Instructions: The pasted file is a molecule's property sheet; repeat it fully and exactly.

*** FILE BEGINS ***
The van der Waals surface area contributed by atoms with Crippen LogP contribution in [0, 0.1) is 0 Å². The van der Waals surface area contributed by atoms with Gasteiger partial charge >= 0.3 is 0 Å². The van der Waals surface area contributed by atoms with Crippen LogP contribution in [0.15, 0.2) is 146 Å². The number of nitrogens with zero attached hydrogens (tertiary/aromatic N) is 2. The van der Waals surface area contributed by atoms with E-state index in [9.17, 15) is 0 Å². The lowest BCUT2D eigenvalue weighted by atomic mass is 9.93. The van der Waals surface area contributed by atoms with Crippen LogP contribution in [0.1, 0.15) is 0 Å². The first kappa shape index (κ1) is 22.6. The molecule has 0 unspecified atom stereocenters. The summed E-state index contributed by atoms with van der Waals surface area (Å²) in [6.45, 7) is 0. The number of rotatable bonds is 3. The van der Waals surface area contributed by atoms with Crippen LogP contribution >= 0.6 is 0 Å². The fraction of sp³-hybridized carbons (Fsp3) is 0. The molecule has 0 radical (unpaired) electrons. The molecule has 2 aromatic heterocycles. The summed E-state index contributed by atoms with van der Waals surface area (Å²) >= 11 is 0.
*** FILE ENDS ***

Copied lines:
The van der Waals surface area contributed by atoms with Crippen LogP contribution in [0, 0.1) is 0 Å². The van der Waals surface area contributed by atoms with Gasteiger partial charge >= 0.3 is 0 Å². The van der Waals surface area contributed by atoms with Crippen LogP contribution in [0.15, 0.2) is 146 Å². The number of nitrogens with zero attached hydrogens (tertiary/aromatic N) is 2. The van der Waals surface area contributed by atoms with E-state index in [9.17, 15) is 0 Å². The lowest BCUT2D eigenvalue weighted by atomic mass is 9.93. The van der Waals surface area contributed by atoms with Crippen LogP contribution in [0.1, 0.15) is 0 Å². The first kappa shape index (κ1) is 22.6. The molecule has 0 unspecified atom stereocenters. The summed E-state index contributed by atoms with van der Waals surface area (Å²) in [6.45, 7) is 0. The number of rotatable bonds is 3. The van der Waals surface area contributed by atoms with Crippen LogP contribution >= 0.6 is 0 Å². The fraction of sp³-hybridized carbons (Fsp3) is 0. The molecule has 0 radical (unpaired) electrons. The molecule has 2 aromatic heterocycles. The summed E-state index contributed by atoms with van der Waals surface area (Å²) >= 11 is 0.